Mobile-first indexingThese days, most of us consume digital media on mobile devices. So it’s no surprise that Google is making the switch to mobile-first indexing. Simply put, this means that Googlebot will crawl mobile websites first—before their desktop counterparts.

What does mobile-first indexing mean for your website?

If you have a responsive website, you’re good to go.

Otherwise, it’s time to put your best, mobile-friendly foot forward. Make metadata, keywords, search-friendly content, and accessibility part of your mobile site experience. This is especially true if you have separate sites at different URLs for desktop and mobile. With mobile-first indexing, the mobile experience becomes a more significant factor in your site’s visibility.

If your website isn’t responsive, reconsider

A responsive website delivers the same content and data as a desktop website. It’s built on proportional grids, flexible images, and CSS-based queries, so your site automatically adapts text and layout for any screen size. This is obviously preferable to directing a user to a different site based on the device they happen to be using (a practice that almost always leads to version control issues and a second-class, inferior experience on your mobile site).

Mobile-first indexing doesn’t introduce anything new for a responsive website, as the same website will still be indexed. But you can always improve the search performance of your website, by following these best practices.

Optimize for mobile

If you haven’t been thinking about your mobile users much, now is a great time to re-orient your content and development practices to prioritize the mobile experience. Avoid heavy images, large, complex diagrams, and long paragraphs of content. Make sure your headings and content are succinct, relevant, and keyword rich. Going forward, mobile-first content practices will improve not only the browsing experience for all your users, but your search performance as well.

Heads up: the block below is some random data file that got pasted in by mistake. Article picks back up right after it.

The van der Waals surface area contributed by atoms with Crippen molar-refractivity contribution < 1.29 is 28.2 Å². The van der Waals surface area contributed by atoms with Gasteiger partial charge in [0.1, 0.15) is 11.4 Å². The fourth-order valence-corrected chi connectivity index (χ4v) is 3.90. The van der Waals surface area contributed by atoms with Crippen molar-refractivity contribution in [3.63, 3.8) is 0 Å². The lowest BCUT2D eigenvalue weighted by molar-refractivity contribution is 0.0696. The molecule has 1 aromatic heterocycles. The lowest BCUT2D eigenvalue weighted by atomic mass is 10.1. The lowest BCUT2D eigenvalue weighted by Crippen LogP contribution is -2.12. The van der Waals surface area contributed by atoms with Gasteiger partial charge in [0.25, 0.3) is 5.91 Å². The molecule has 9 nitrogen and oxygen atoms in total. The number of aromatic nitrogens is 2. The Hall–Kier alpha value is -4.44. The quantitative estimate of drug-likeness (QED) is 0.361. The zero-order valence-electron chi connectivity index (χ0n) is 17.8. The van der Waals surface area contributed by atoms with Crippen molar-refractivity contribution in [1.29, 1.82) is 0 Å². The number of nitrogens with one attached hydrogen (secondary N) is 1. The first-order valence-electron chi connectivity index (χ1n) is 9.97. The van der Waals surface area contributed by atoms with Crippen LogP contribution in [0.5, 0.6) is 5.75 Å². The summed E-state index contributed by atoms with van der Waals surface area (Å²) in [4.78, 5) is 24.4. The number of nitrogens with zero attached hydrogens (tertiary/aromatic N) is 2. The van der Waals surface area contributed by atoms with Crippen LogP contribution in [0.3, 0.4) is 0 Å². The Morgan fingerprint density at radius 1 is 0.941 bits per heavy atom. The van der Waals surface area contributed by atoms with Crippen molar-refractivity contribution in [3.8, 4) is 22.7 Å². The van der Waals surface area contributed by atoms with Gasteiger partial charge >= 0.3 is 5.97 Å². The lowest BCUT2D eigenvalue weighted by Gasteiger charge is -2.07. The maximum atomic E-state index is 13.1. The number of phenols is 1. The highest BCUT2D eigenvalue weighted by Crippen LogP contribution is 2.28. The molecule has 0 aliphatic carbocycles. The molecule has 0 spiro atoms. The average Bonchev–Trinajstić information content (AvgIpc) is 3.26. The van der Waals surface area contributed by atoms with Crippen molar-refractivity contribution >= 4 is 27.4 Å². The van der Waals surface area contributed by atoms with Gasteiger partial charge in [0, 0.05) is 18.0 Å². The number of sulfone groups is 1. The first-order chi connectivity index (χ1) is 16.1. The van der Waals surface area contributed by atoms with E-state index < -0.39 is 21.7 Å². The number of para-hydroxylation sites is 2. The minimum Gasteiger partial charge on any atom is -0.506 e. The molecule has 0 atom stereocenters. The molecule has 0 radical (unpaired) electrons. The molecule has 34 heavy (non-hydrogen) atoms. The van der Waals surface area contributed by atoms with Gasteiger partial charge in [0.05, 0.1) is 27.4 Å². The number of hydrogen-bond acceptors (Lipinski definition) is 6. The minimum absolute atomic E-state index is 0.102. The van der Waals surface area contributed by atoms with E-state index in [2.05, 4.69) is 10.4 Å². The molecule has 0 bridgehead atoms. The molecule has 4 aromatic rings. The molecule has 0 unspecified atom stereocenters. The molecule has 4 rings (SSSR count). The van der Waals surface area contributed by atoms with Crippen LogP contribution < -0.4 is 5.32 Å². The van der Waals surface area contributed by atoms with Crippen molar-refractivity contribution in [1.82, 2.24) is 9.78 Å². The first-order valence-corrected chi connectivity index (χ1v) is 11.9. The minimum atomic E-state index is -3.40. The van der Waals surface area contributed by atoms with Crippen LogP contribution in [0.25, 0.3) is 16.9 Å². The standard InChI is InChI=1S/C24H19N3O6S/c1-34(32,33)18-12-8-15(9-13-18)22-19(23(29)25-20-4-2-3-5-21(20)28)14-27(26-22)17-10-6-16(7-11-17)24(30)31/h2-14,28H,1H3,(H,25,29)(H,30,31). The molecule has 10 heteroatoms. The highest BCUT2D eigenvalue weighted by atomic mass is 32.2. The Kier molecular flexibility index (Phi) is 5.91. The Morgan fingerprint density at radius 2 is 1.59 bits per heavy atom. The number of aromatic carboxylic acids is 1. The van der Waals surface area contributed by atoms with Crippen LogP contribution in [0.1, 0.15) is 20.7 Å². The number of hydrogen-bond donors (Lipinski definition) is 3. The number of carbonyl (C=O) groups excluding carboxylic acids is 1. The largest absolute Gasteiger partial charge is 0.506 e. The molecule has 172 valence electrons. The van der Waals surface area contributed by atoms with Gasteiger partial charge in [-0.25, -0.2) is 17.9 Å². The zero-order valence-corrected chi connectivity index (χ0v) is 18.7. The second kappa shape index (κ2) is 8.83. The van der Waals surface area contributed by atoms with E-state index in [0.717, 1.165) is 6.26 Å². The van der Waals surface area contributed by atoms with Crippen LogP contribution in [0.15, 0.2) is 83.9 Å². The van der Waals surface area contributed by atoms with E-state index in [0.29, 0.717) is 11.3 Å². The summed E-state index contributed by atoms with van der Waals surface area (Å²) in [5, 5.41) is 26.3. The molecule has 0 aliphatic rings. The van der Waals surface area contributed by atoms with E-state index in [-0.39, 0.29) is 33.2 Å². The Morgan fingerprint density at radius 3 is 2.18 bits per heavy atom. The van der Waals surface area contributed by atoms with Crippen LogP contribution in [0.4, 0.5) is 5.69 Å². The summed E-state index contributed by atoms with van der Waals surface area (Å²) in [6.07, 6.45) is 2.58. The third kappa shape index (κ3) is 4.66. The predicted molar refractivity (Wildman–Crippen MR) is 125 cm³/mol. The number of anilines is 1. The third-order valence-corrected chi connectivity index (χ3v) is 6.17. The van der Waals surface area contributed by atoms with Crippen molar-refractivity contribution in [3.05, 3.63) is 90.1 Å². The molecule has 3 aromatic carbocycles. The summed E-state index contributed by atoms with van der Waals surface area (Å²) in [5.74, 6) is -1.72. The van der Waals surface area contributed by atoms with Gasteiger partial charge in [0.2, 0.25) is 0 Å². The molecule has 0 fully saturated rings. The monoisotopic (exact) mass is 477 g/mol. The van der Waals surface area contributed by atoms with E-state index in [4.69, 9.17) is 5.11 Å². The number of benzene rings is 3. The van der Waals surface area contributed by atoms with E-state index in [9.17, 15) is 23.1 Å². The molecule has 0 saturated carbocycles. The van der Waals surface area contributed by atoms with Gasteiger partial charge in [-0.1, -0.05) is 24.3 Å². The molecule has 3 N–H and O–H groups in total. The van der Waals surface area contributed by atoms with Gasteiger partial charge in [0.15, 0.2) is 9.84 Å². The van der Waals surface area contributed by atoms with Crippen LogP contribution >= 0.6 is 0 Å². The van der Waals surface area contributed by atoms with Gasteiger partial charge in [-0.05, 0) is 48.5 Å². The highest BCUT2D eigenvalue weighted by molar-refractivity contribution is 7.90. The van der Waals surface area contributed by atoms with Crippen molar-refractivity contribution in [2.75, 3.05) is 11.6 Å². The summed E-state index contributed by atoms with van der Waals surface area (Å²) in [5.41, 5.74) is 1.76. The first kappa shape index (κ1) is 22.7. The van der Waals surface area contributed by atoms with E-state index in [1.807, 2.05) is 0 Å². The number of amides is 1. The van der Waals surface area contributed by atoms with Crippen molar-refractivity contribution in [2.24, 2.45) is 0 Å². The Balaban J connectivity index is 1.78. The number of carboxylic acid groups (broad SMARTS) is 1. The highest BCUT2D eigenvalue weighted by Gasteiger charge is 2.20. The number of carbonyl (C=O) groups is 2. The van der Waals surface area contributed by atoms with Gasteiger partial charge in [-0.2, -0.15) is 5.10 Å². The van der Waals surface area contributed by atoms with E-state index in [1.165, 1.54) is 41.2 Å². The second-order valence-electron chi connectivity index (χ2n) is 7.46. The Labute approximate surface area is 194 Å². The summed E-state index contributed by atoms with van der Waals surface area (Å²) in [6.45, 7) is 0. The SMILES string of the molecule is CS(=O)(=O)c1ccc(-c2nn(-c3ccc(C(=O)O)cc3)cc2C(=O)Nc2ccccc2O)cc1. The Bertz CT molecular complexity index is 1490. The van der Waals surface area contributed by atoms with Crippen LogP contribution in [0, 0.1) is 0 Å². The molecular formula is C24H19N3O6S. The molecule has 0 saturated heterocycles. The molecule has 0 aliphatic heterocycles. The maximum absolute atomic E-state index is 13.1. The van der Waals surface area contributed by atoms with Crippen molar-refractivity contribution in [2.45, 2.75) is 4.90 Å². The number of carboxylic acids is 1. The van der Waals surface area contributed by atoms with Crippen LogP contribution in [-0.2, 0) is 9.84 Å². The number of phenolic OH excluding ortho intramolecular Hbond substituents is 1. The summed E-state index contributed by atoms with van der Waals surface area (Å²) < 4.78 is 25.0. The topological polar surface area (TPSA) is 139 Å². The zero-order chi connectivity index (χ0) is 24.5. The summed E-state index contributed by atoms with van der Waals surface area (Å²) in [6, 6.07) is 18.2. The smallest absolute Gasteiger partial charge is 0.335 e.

Check out Google’s handy tool to see if your website is mobile-friendly:

For more information:

Better SEOThe search engine optimization (SEO) process helps to ensure that your content is accessible to search engines and that your topics match your audience’s search terms. Having someone available, whether a consultant or a staff member, to advocate for SEO as part of your production process will reap rewards such as more visits to your website from people actually interested in your products, services, or organization.

Search problem

The marketing manager for a product at global technology company, henceforth referred to as Brand X, engaged with Resources Online to improve the product’s visibility in Google search results for very competitive terms and to increase the percentage of traffic coming from organic search. (Organic search is the results the search engine delivers based on relevance versus results listed because they were paid for, i.e. ads. Users trust organic search results more than paid results.)  The company’s content development processes at that time did not include SEO considerations. Content was marketing-driven and lacked keywords. The details of basic on-page optimization—including metadata, image optimization, and other considerations—were left up to the developers who didn’t have SEO training or, worse, to nobody. The company’s website structure was also not search-engine friendly.

SEO approach